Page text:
Many people have become familiar with the package pickup trend in which retailers ship items to facilities where buyers can then pick up their orders at their convenience, rather than have packages delivered to their homes. Offering package pickup is designed to encourage shoppers who may have concerns about door-to-door shipping to feel confident buying online. Amazon used lockers during the London Olympics when traffic in London made delivery extra challenging, and it has continued building out Amazon Lockers in the U.S., testing various types of locations from convenience stores to office-supply stores.
The Wall Street Journal noted this week that ecommerce giant Amazon.com is using its lockers not only for deliveries, but for returns as well.
The package pickup trend began picking up steam in 2011, when we pondered how the trend could affect online sellers. In 2012, EcommerceBytes contributor Brian Cohen took Amazon Lockers for a spin, describing his experience with the service in this blog post.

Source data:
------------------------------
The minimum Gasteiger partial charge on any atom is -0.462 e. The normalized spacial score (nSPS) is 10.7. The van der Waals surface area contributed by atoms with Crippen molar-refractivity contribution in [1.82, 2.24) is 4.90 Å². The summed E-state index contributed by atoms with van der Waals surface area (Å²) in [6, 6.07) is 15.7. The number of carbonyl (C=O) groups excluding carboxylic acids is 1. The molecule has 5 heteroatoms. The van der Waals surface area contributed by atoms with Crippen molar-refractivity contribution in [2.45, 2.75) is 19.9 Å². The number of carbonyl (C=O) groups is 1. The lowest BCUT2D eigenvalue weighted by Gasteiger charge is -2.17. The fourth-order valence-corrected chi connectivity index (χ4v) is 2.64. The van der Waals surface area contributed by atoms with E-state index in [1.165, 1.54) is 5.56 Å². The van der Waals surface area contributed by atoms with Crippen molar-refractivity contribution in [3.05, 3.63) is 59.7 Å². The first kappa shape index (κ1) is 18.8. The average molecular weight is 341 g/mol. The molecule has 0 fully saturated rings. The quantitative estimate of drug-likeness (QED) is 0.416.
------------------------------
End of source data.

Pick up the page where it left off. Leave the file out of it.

Amazon is far from being the only retailer to invest in alternative delivery methods. Kinek operates a network of “Kinekpoints,” ShopRunner acquired PickupZone, and Google acquired BufferBox, though it’s in the process of winding down the service, choosing instead to focus on Google’s same-day delivery service called Google Shopping Express.
On Amazon’s website, it explains that returns that are eligible to be dropped off at an Amazon Locker will appear in the Online Returns Center. Buyers must package their items in a box smaller than 12x12x12 inches.
Amazon offers a generous return policy, and offering shoppers the ability to drop off an unwanted item in an Amazon Locker appears to be part of its operating philosophy of putting the customer first.